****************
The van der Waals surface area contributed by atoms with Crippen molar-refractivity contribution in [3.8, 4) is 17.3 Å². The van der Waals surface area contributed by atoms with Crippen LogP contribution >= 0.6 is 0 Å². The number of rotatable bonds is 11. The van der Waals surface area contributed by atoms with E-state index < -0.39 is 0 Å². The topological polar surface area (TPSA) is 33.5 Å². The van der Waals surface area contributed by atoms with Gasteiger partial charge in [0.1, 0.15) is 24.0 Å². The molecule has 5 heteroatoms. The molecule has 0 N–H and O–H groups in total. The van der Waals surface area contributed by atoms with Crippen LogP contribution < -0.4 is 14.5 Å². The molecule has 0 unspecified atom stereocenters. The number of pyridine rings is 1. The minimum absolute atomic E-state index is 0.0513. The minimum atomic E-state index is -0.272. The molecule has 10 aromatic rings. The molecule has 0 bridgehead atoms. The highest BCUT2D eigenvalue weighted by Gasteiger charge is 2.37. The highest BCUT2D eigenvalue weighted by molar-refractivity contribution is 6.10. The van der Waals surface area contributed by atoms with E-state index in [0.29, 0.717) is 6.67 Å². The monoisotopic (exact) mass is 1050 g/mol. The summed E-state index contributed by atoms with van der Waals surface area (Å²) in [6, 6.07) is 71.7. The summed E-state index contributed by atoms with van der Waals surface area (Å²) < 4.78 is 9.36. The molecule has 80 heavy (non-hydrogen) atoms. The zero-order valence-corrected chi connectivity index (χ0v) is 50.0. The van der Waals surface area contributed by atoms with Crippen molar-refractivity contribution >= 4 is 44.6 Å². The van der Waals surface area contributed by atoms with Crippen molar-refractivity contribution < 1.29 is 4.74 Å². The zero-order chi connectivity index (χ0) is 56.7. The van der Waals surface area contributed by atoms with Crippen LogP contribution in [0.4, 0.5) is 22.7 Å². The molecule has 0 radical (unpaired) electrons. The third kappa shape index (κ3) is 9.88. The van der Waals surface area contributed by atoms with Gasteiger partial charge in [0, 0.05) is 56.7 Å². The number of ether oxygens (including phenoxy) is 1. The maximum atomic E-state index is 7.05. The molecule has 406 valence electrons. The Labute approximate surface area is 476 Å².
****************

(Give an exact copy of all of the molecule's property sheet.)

The van der Waals surface area contributed by atoms with Crippen molar-refractivity contribution in [3.8, 4) is 17.3 Å². The van der Waals surface area contributed by atoms with Crippen LogP contribution >= 0.6 is 0 Å². The number of rotatable bonds is 11. The van der Waals surface area contributed by atoms with E-state index < -0.39 is 0 Å². The topological polar surface area (TPSA) is 33.5 Å². The van der Waals surface area contributed by atoms with Gasteiger partial charge in [0.1, 0.15) is 24.0 Å². The molecule has 5 heteroatoms. The molecule has 0 N–H and O–H groups in total. The van der Waals surface area contributed by atoms with Crippen LogP contribution < -0.4 is 14.5 Å². The molecule has 0 unspecified atom stereocenters. The number of pyridine rings is 1. The minimum absolute atomic E-state index is 0.0513. The minimum atomic E-state index is -0.272. The molecule has 10 aromatic rings. The molecule has 0 bridgehead atoms. The highest BCUT2D eigenvalue weighted by Gasteiger charge is 2.37. The highest BCUT2D eigenvalue weighted by molar-refractivity contribution is 6.10. The van der Waals surface area contributed by atoms with E-state index in [0.29, 0.717) is 6.67 Å². The monoisotopic (exact) mass is 1050 g/mol. The summed E-state index contributed by atoms with van der Waals surface area (Å²) in [6, 6.07) is 71.7. The summed E-state index contributed by atoms with van der Waals surface area (Å²) < 4.78 is 9.36. The molecule has 80 heavy (non-hydrogen) atoms. The zero-order valence-corrected chi connectivity index (χ0v) is 50.0. The van der Waals surface area contributed by atoms with Crippen molar-refractivity contribution >= 4 is 44.6 Å². The van der Waals surface area contributed by atoms with Crippen molar-refractivity contribution < 1.29 is 4.74 Å². The zero-order chi connectivity index (χ0) is 56.7. The van der Waals surface area contributed by atoms with Crippen LogP contribution in [0.4, 0.5) is 22.7 Å². The molecule has 0 radical (unpaired) electrons. The third kappa shape index (κ3) is 9.88. The van der Waals surface area contributed by atoms with Gasteiger partial charge in [0, 0.05) is 56.7 Å². The number of ether oxygens (including phenoxy) is 1. The maximum atomic E-state index is 7.05. The molecule has 406 valence electrons. The Labute approximate surface area is 476 Å².